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Dr. Paul J. Zak: Biology’s Impact on Relationship Building and Trust

April 8, 2020

Two friends talking

Summary and Full Episode

We’ve heard the stories and methods for building good relationships but they don’t always make us better at it. Maybe we need a different viewpoint? Dr. Paul Zak, Professor and Founding Director of the Center of Neuroeconomics Studies at Claremont Graduate University joins host Bill Coppel, Managing Director and Chief Client Growth Officer at First Clearing, to discuss how biology impacts the way we trust and build relationships.

In this episode, you’ll hear:

  • The meaning of neuroeconomics and how it varies from economics.
  •  Key reasons and factors why companies with high trust are more productive.
  •  How building trust is impacted by video conferencing and the virtual environment.
  • Two important factors for building relationships one-on-one.
  • Which traits are highly valued among team leaders.
  • The keyword advisors should consider when putting customer needs first.

Transcript

Host
Bill Coppel
Guest(s)
Dr. Paul J. Zak

BILL COPPEL: Hi. This is Bill Coppel and welcome to The Next Frontier. If you’ve been in this business for any amount of time, you know that we talk a lot about how relationships are the most important part of what we do. Wherever you sit, I’m sure you’ve heard the phrase “we’re in the relationship business”. And we’ve learned that the quality of these relationships is a key indicator of our success as advisors. In fact, the value of your expertise in navigating the complexities of the market are not as valuable as your expertise in fostering authentic relationships. We hear a lot of the same stories or methods about building good relationships over and over again, but it doesn’t seem to make us any better at it. So it got me thinking maybe we need to look at this from a different viewpoint. How much do our biology and behaviors play into how we connect, how we trust, and how we build relationships with one another? These are some of the things we’ll explore with our guest today.

BILL COPPEL: Dr. Paul Zak is a scientist, prolific author, entrepreneur, and public speaker. He is the founding director of the Center of Neuroeconomics Studies and professor of economics, psychology, and management at Claremont Graduate University. Dr. Zak also serves as professor of neurology at Loma Linda University Medical Center. He has degrees in mathematics and economics from San Diego State University, a PhD in economics from the University of Pennsylvania, and post-doctoral training in neuroimaging from Harvard. He is credited with the first public use of the term of neuroeconomics and has been a vanguard in this new discipline. Paul, welcome to The Next Frontier.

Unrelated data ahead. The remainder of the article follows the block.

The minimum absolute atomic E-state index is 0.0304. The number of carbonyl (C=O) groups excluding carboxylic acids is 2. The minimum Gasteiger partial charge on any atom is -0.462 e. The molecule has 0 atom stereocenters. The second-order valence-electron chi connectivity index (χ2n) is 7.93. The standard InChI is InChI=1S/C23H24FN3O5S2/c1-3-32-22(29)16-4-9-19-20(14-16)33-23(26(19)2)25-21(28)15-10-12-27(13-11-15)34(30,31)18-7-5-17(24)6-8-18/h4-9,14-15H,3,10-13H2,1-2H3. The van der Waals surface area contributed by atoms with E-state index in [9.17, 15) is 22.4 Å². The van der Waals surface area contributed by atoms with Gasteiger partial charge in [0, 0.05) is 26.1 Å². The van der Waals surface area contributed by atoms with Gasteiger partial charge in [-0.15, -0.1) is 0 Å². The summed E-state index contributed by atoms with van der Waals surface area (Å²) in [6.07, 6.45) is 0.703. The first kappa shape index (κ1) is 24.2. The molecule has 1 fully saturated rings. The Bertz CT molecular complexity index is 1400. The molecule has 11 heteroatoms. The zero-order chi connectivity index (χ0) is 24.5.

PAUL ZAK: Thanks, Bill.

BILL COPPEL: Before we get started, I want to take a moment to kind of digest for our listeners this term neuroeconomics or the fact that you’re a neuroeconomist. Share with us, Paul, exactly what that means.

PAUL ZAK: So Bill, I know that you have never made a bad decision in your life but–

BILL COPPEL: I hope I haven’t [laughter]. Today may be the first [laughter].

PAUL ZAK: [laughter] about having me on [laughter].

BILL COPPEL: Correct.

PAUL ZAK: Your brother-in-law who’s buying investment real estate in 2007, when you told them that market was in a huge bubble, what’s that about? If we have such big brains, if we have evolved for some many eons to make the decision so we can survive and reproduce, how can we see people making systematic mistakes? And when we run experiments, behavioral experiments, we ask people, “Hey, why do you do what you do?” If the task is at all interesting, the most common response will be, “Uh, I don’t know.” So it’s pretty hard to build a general theory on “Uh, I don’t know”. So myself and a bunch of other guys around 20 years ago started measuring brain activity while people make decisions in order to understand why they do what they do because they just couldn’t tell us.

Intro: Welcome to The Next Frontier where we examine what the role of the financial advisor will be in a world that’s being disrupted by artificial intelligence and algorithms. Our mission is to spark new conversations that create stronger connections and build greater client confidence. Join us as we look at our industry and others through a new lens and explore the opportunities emerging at the intersection of high tech and high touch. It’s time for a new conversation. Are you ready?